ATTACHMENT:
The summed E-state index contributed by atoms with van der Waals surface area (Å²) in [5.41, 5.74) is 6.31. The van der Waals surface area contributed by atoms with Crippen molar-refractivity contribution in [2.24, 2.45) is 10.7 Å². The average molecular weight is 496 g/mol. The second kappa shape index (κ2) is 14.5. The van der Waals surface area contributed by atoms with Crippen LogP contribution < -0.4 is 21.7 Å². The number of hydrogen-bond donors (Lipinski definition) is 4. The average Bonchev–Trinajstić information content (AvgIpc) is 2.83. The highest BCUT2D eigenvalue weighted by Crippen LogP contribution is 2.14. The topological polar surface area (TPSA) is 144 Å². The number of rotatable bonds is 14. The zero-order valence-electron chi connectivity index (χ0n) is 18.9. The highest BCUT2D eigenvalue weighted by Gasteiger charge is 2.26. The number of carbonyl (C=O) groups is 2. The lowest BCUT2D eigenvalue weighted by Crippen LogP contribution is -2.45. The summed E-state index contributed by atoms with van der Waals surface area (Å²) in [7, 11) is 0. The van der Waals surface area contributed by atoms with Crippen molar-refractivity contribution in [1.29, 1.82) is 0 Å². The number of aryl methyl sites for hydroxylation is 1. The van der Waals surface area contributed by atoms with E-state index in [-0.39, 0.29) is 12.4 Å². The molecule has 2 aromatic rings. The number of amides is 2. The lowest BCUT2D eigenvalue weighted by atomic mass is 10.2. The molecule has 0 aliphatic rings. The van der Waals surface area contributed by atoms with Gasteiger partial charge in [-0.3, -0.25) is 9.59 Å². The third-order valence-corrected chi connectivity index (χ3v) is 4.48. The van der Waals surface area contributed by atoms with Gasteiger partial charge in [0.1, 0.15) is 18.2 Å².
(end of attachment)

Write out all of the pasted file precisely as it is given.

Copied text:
The summed E-state index contributed by atoms with van der Waals surface area (Å²) in [5.41, 5.74) is 6.31. The van der Waals surface area contributed by atoms with Crippen molar-refractivity contribution in [2.24, 2.45) is 10.7 Å². The average molecular weight is 496 g/mol. The second kappa shape index (κ2) is 14.5. The van der Waals surface area contributed by atoms with Crippen LogP contribution < -0.4 is 21.7 Å². The number of hydrogen-bond donors (Lipinski definition) is 4. The average Bonchev–Trinajstić information content (AvgIpc) is 2.83. The highest BCUT2D eigenvalue weighted by Crippen LogP contribution is 2.14. The topological polar surface area (TPSA) is 144 Å². The number of rotatable bonds is 14. The zero-order valence-electron chi connectivity index (χ0n) is 18.9. The highest BCUT2D eigenvalue weighted by Gasteiger charge is 2.26. The number of carbonyl (C=O) groups is 2. The lowest BCUT2D eigenvalue weighted by Crippen LogP contribution is -2.45. The summed E-state index contributed by atoms with van der Waals surface area (Å²) in [7, 11) is 0. The van der Waals surface area contributed by atoms with Crippen molar-refractivity contribution in [1.29, 1.82) is 0 Å². The number of aryl methyl sites for hydroxylation is 1. The van der Waals surface area contributed by atoms with E-state index in [-0.39, 0.29) is 12.4 Å². The molecule has 2 aromatic rings. The number of amides is 2. The lowest BCUT2D eigenvalue weighted by atomic mass is 10.2. The molecule has 0 aliphatic rings. The van der Waals surface area contributed by atoms with Gasteiger partial charge in [-0.3, -0.25) is 9.59 Å². The third-order valence-corrected chi connectivity index (χ3v) is 4.48. The van der Waals surface area contributed by atoms with Gasteiger partial charge in [0.1, 0.15) is 18.2 Å².